As CIO of Manor, Texas, Haisler redesigned the city's technology infrastructure and re-evaluated all departments' operations, keeping the goals of increasing efficiency and saving money at the forefront.
What were you doing when you were in your early 20s? Some people were enrolled in college, seeking enlightenment through overseas travel or maybe lounging on the couch and watching TV.
It's a safe bet that there aren't too many in that age group working as public-sector CIOs. But that's exactly the job for 22-year-old Dustin Haisler, CIO of Manor, Texas, a smallish suburb outside of Austin.
Haisler started working in banking for the city in March 2006, but he quickly realized technology leadership was needed. He took on the role of redesigning the city's technology infrastructure and re-evaluating all departments' operations. The goal was to increase efficiency and focus on cost-effectiveness. The big hurdle was that the city lacked the money to buy "standard" products. So Haisler and the city got creative.
"For instance, we use Google Earth for our GIS system, and overlay updated imagery, or 'plats,' given to us by developers to further enhance our database," Haisler said. "And as far as I know, we were the first city to put a thin client in a police car instead of going with the [standard rugged laptop] solution. We were also an early adopter of Web 2.0."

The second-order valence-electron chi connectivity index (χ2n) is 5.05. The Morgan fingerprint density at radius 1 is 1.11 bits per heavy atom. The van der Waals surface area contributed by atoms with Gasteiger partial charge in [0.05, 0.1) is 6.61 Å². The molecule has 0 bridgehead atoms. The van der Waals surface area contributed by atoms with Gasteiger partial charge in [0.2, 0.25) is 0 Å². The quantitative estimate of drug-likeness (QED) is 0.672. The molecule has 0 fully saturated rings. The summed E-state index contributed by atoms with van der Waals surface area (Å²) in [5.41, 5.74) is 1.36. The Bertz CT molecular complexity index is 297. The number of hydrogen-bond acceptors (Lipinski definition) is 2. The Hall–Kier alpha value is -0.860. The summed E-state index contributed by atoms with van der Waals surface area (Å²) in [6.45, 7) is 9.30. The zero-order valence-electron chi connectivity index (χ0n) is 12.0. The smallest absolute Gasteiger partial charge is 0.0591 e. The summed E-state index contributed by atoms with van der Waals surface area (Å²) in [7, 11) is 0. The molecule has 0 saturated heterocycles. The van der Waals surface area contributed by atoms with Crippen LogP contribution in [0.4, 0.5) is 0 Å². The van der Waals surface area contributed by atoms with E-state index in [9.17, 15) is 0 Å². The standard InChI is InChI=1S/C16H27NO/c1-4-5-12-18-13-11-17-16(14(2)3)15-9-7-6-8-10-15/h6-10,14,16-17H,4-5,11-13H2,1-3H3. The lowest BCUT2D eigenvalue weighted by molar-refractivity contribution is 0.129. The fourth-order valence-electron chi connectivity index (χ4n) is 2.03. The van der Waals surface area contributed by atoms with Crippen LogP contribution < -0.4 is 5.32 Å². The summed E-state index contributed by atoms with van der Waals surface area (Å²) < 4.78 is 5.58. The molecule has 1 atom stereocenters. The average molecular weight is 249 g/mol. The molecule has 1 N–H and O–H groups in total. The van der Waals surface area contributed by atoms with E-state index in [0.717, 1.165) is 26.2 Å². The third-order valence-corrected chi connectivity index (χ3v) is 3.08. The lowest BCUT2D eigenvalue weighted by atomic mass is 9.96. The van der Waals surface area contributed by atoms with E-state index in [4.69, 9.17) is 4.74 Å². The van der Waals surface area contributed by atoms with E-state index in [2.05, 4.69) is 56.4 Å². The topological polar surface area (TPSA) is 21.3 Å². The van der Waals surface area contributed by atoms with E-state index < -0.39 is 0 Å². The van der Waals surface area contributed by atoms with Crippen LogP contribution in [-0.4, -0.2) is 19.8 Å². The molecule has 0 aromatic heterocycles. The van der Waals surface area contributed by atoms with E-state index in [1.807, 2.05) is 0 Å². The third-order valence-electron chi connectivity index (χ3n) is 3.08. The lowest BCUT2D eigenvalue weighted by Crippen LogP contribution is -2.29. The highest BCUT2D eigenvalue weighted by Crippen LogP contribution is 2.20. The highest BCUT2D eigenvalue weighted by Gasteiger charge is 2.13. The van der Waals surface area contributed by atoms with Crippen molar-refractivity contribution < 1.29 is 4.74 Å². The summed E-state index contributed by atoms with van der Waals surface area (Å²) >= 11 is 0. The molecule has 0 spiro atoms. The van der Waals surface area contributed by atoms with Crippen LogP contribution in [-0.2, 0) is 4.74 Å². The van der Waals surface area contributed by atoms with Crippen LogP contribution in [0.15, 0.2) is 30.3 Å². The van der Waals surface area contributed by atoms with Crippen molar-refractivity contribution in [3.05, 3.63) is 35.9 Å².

Under Haisler's guidance, Manor recently affixed "quick response" codes on local buildings and tourist spots. Citizens can scan the codes with a cell phone, which pulls up pertinent information on the phone's Web browser. Haisler also is tinkering at home with a system that would integrate Bluetooth in a handgun, so when a police officer draws his weapon, it would signal the in-car camera to start recording.
It's quite a workload for someone who is finishing his college degree and is married with two small boys.